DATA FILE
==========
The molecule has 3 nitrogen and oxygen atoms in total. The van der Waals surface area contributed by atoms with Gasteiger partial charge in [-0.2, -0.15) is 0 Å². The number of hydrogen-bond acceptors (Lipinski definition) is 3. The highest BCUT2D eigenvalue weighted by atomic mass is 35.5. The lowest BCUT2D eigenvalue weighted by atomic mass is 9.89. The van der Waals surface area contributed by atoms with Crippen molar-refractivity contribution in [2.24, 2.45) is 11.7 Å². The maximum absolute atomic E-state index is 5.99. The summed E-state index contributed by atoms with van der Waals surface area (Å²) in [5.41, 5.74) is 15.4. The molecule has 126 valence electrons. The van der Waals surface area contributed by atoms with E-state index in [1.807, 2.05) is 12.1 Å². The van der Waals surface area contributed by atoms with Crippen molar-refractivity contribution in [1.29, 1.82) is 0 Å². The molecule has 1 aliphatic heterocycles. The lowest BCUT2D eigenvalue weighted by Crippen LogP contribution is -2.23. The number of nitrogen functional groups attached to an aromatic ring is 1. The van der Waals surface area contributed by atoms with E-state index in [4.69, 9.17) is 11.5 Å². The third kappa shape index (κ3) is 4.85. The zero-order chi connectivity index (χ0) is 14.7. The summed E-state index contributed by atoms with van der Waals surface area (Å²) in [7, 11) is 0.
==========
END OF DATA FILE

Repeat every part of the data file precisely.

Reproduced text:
The molecule has 3 nitrogen and oxygen atoms in total. The van der Waals surface area contributed by atoms with Gasteiger partial charge in [-0.2, -0.15) is 0 Å². The number of hydrogen-bond acceptors (Lipinski definition) is 3. The highest BCUT2D eigenvalue weighted by atomic mass is 35.5. The lowest BCUT2D eigenvalue weighted by atomic mass is 9.89. The van der Waals surface area contributed by atoms with Crippen molar-refractivity contribution in [2.24, 2.45) is 11.7 Å². The maximum absolute atomic E-state index is 5.99. The summed E-state index contributed by atoms with van der Waals surface area (Å²) in [5.41, 5.74) is 15.4. The molecule has 126 valence electrons. The van der Waals surface area contributed by atoms with E-state index in [1.807, 2.05) is 12.1 Å². The van der Waals surface area contributed by atoms with Crippen molar-refractivity contribution in [1.29, 1.82) is 0 Å². The molecule has 1 aliphatic heterocycles. The lowest BCUT2D eigenvalue weighted by Crippen LogP contribution is -2.23. The number of nitrogen functional groups attached to an aromatic ring is 1. The van der Waals surface area contributed by atoms with E-state index in [4.69, 9.17) is 11.5 Å². The third kappa shape index (κ3) is 4.85. The zero-order chi connectivity index (χ0) is 14.7. The summed E-state index contributed by atoms with van der Waals surface area (Å²) in [7, 11) is 0.